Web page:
One of the biggest worries about the future of Onkalo is protecting the vault from human intrusion. It’s so hard to determine the path of the future and whether we’ll even speak the same languages, look the same or act the same in 300 years. Will curiosity get the better of people, or will they be able to sense danger through images, writing and uninviting scenery. It’s too hard to tell. Another ice age is predicted in 60,000 years, will the facility even withstand the changes of weight etc. placed on it?

This film documentary is harrowing in that it really evokes these heavy questions about the future we just can’t answer. While it could have been longer or opened out to interview more people to get a better scope of this problem, Into Eternity hits the nail on the head throughout and really just stands as this great piece of material to inspire (hopefully) action on our behalf. Like what can we do about our future.

We’re producing nuclear waste continually as we rely so much on a ready supply of energy. Demands are only increasing as the standards of developing countries do too. Soon, more places like Onkalo are going to have to be built and face the same problems and difficulties as the ones presented in this film.

Like a sci-fi, horror, documentary flick rolled into one, Into Eternity is beautiful, thought provoking and terrifying all at once. Directed with true vision and a total focus on what is at stake, the stark alternative reality of this beautiful film juxtaposed with the potential downfall of mankind, Madsen has made a masterpiece that I hope lasts long enough to warn those in the future.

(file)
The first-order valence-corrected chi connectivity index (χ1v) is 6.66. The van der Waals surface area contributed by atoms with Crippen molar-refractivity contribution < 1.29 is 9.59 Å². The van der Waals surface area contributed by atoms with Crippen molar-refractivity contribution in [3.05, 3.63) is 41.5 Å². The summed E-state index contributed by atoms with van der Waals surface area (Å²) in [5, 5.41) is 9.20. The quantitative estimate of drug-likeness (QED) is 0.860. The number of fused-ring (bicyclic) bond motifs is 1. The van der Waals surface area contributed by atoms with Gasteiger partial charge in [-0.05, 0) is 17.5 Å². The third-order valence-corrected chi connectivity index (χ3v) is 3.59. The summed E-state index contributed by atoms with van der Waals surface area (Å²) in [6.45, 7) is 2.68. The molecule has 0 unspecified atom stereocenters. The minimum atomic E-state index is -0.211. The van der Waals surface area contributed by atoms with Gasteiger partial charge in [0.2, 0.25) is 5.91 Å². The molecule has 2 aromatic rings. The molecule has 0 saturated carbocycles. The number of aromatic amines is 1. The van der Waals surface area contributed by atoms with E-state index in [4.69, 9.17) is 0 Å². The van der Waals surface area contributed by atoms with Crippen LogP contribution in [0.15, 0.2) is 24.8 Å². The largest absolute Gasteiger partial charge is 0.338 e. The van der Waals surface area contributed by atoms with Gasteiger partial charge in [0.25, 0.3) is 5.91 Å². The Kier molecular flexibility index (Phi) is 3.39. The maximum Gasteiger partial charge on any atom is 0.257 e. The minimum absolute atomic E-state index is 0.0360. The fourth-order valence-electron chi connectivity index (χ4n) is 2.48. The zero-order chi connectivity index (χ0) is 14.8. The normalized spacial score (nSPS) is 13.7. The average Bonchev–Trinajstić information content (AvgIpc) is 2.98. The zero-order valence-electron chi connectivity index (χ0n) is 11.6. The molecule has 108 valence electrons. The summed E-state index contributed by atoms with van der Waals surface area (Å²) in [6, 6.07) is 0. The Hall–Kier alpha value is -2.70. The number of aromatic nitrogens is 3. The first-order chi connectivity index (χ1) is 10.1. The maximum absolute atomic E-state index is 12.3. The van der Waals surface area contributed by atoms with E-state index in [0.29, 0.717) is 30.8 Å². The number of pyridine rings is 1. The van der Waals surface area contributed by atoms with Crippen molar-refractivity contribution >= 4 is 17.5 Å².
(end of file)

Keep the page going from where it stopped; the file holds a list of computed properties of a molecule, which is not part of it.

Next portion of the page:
Star rating:  7.5/10

Directed by Michael Madsen.

Running time 75 minutes.

RED (2010)

“This used to be a Gentleman’s game.”

Cast: Bruce Willis, Helen Mirren and Morgan Freeman

Now this looks like a fun reunion. Dangerous, but fun!

Bruce Willis is Frank Moses and RED, “Retired, Extremely Dangerous”. From being a black-ops CIA agent all his life to suddenly becoming a retired old man with no semblance of a life, Frank is completely at a loss, bored, lonely and not knowing what to fill his days with. Luckily, (I use that term loosely) he is thrown back into the heart of the action when he discovers he is the latest target in a series of assassinations.

With this Frank seeks help from the old gang, agents which include the likes of Morgan Freeman, John Malkovich and Helen Mirren – all of whom are equally as bored and reminiscent of their previous lives as hot black-ops CIA agents.